EUROPE'S Common Agricultural Policy "shut forestry out" of UK rural policy thinking for decades – but Brexit offers a "once-in-a-lifetime" chance to direct more support towards tree-planting.
Visiting a sawmill near Fort William this week, Robin Walker, a Minister in Westminster's newly created Department for Exiting the European Union, heard from Forestry trade body Confor about the issues affecting the forestry and timber sector.
Welcoming the opportunity to meet the minister face-to-face at such a crucial time, Confor's chief executive Stuart Goodall stressed that the forestry and wood processing sector employs almost 80,000 people across the UK and delivers £2 billion in economic value every year, despite the land competition created by CAP incentives for farming.
Mr Goodall said: "As the UK leaves the Common Agricultural Policy, there will be a once-in-a-generation opportunity to design rural policy and funding support that meets local needs. The CAP has shut forestry out, but we now have an opportunity to unlock jobs and investment, reduce the impact of climate change and flooding, and provide an array of benefits for wildlife, recreation and leisure.
"Forestry and wood processing’s enormous contribution to the rural areas of the UK means that it must play a central role in future Government thinking about how policy and funding structures will look after Brexit."
For his part, Mr Walker said: "The UK Government is absolutely committed to ensuring that we have the strongest possible rural economy after Brexit and forestry will be a key part of the discussions as to how we achieve that. That is why I was delighted to visit the BSW mill and to hear from Confor about their views on the upcoming negotiations and vision for the future of forestry in the UK."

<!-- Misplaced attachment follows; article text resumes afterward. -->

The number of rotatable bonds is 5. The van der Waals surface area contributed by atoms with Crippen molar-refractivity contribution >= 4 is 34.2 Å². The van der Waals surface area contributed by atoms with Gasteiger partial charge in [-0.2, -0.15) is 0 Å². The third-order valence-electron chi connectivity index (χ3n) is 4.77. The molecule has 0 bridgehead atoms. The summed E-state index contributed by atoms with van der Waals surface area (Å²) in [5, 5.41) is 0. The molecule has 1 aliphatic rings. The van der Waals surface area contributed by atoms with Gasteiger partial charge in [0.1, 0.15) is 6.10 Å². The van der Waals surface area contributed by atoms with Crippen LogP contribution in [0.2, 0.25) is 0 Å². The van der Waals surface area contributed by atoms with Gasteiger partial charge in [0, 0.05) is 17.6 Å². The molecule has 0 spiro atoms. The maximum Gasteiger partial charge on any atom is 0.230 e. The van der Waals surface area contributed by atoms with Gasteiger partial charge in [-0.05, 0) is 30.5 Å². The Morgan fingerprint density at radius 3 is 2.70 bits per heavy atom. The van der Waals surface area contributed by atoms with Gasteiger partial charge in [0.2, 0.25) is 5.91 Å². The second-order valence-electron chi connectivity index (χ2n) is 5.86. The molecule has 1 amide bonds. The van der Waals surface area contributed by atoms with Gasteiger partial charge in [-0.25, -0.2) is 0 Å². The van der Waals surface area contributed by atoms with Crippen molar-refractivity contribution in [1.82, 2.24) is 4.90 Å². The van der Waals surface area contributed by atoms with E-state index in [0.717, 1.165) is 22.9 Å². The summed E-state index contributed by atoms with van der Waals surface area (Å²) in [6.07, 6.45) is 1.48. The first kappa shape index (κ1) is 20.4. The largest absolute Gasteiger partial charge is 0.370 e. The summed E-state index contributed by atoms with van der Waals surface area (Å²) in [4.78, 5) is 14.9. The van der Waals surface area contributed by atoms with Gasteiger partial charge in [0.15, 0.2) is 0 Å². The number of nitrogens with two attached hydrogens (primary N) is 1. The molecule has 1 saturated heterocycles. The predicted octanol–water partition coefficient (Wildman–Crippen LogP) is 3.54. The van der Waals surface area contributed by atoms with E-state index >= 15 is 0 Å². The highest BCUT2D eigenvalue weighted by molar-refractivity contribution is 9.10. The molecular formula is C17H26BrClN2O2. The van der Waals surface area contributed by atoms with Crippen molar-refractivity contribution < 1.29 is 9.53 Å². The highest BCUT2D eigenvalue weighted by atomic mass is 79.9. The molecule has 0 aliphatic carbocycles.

Hamish Macleod of sawmill owners BSW Timber hosted the ministerial tour: "As a rural employer, BSW Timber has a critical role to play in maintaining local wealth and employment. This is a timely opportunity to highlight the success of our business in Scotland and across the UK, and the many challenges we face on a day-to-day basis.
“We have placed great emphasis in the last few years on working downstream with the UK construction sector to grow markets for UK timber, and we must now ensure that the business confidence is underpinned by continued commitment by UK Government in the forestry and wood processing sector. This gives us the confidence to continue to invest in our mills, creating more jobs and wealth for the communities which we serve.”
The sawmill visit was part of a series of fact-finding visits being made by Mr Walker ahead of the detailed negotiations which will follow the triggering of Article 50.